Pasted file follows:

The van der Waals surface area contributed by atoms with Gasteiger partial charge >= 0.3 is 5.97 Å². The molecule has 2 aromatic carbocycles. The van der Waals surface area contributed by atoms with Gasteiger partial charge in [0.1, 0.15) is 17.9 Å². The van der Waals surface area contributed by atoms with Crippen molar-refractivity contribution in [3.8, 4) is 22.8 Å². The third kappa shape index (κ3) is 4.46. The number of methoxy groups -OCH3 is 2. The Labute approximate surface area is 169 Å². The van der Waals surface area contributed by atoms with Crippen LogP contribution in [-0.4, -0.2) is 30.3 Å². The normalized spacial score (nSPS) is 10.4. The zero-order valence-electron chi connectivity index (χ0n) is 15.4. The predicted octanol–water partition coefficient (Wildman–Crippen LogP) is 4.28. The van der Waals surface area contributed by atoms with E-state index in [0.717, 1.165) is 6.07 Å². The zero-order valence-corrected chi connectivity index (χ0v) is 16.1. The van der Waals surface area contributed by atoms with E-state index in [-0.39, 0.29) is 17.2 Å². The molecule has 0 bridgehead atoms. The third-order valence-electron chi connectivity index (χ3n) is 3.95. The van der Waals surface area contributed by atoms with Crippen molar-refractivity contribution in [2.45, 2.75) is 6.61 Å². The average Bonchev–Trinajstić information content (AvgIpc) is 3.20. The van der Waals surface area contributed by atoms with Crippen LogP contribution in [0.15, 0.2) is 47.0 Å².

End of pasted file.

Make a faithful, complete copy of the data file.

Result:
The van der Waals surface area contributed by atoms with Gasteiger partial charge >= 0.3 is 5.97 Å². The molecule has 2 aromatic carbocycles. The van der Waals surface area contributed by atoms with Gasteiger partial charge in [0.1, 0.15) is 17.9 Å². The van der Waals surface area contributed by atoms with Crippen molar-refractivity contribution in [3.8, 4) is 22.8 Å². The third kappa shape index (κ3) is 4.46. The number of methoxy groups -OCH3 is 2. The Labute approximate surface area is 169 Å². The van der Waals surface area contributed by atoms with Crippen LogP contribution in [-0.4, -0.2) is 30.3 Å². The normalized spacial score (nSPS) is 10.4. The zero-order valence-electron chi connectivity index (χ0n) is 15.4. The predicted octanol–water partition coefficient (Wildman–Crippen LogP) is 4.28. The van der Waals surface area contributed by atoms with E-state index in [0.717, 1.165) is 6.07 Å². The zero-order valence-corrected chi connectivity index (χ0v) is 16.1. The van der Waals surface area contributed by atoms with E-state index in [-0.39, 0.29) is 17.2 Å². The molecule has 0 bridgehead atoms. The third-order valence-electron chi connectivity index (χ3n) is 3.95. The van der Waals surface area contributed by atoms with Crippen molar-refractivity contribution in [2.45, 2.75) is 6.61 Å². The average Bonchev–Trinajstić information content (AvgIpc) is 3.20. The van der Waals surface area contributed by atoms with Crippen LogP contribution in [0.15, 0.2) is 47.0 Å².